Hispanic-Serving Institution Status Provides Opportunities for Students


Mariela Vazquez sees the hardships her parents faced due to their lack of opportunities growing up in impoverished, and at times violent, areas of Mexico.

“Education is a privilege,” said Vazquez, an early childhood education major and Student Government Association president at Dalton State. “My parents’ experience as immigrants is what drives me to be the best version of myself. I see education as a privilege because they did not have the chance to pursue one. Everything I accomplish, I do for them.”

Vazquez believes she has even more opportunities thanks to Dalton State and its status as a Hispanic-Serving Institution (HSI), a federal designation given to colleges with at least 25% of students who identify as Hispanic.

Mayor David Pennington recently recognized the college for its status as Georgia’s first and only HSI with a proclamation in honor of National HSI Week. Vazquez and Dr. Margaret Venable, president of Dalton State, accepted the recognition on behalf of the college.

“Having an HSI status means I can receive a quality education with the programs and resources to help students succeed,” Vazquez said. “Dalton State serves all students on campus, and the college is highly regarded and respected by minority students thanks to this designation.”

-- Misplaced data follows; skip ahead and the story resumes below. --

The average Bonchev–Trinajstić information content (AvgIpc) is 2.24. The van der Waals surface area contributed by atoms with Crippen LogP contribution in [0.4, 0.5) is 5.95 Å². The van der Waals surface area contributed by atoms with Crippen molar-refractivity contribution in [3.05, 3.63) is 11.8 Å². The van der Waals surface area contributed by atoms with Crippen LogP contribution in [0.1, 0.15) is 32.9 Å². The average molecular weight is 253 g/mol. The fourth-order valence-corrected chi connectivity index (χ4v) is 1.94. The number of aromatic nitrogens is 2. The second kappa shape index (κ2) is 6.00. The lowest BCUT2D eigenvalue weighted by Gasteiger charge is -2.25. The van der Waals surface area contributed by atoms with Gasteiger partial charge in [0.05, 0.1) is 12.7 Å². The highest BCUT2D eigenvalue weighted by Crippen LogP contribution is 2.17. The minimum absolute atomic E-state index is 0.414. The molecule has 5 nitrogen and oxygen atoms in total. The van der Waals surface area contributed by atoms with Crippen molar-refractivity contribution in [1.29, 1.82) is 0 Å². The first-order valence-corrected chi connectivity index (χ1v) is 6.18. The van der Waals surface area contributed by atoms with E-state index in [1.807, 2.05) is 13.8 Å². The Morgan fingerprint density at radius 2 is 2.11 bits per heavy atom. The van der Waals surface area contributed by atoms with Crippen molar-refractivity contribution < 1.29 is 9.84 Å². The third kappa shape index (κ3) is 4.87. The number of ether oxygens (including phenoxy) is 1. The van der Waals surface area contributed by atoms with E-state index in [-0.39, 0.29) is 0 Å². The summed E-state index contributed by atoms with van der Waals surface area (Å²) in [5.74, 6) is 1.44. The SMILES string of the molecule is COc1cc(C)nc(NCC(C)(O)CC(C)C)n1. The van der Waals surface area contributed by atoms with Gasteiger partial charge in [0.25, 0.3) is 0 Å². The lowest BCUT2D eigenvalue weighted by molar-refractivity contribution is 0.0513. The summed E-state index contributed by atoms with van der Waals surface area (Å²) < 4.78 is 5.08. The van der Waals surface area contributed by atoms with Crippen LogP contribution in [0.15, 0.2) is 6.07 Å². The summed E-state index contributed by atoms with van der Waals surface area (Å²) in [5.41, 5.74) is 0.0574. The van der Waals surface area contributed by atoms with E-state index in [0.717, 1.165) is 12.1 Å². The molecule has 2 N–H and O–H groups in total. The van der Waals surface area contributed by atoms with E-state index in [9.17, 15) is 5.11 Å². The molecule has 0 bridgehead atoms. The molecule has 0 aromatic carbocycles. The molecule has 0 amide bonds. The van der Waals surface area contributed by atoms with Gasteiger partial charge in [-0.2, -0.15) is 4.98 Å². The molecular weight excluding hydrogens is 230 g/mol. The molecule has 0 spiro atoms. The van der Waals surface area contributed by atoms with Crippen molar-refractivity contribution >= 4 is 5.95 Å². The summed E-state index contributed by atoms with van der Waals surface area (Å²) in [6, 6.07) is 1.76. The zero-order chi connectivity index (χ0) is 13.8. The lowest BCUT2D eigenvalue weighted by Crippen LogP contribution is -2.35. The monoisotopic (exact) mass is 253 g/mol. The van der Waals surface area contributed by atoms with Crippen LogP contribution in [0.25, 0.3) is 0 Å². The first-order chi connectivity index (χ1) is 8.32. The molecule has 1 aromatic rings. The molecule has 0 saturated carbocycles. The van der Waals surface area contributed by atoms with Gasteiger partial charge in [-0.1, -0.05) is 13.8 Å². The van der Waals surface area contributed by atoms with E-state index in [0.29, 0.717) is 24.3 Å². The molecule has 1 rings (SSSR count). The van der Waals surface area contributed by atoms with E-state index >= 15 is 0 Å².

The college received the designation in 2018, and now reports 31% of the student population is Hispanic.

“This is a reflection of Northwest Georgia,” said Venable. “Dalton State has always served local needs by educating our local population. We want to contribute to an educated workforce and help fill industry needs. Being an HSI makes us eligible for grants that provide us with more resources to benefit all students. We believe diversity enriches the student experience because we learn from different perspectives.”

Because of its HSI status, Dalton State received and implemented a $2.1 million federal Title V grant from the U.S. Department of Education. The grant is used to supplement areas targeting student success and achievement for all students enrolled at Dalton State, including tutoring, advisement and even financial hardships.

“Having the HSI status is a form of support and commitment to serving all students, including minorities,” Vazquez said. “This gives us more opportunities for scholarships, programs, community engagement and more. Students have grown to expect the high-quality education Dalton State is known for, and we have an opportunity to express and celebrate our various cultural backgrounds. We have the opportunity to learn, grow and emerge. Our diversity makes us stronger.”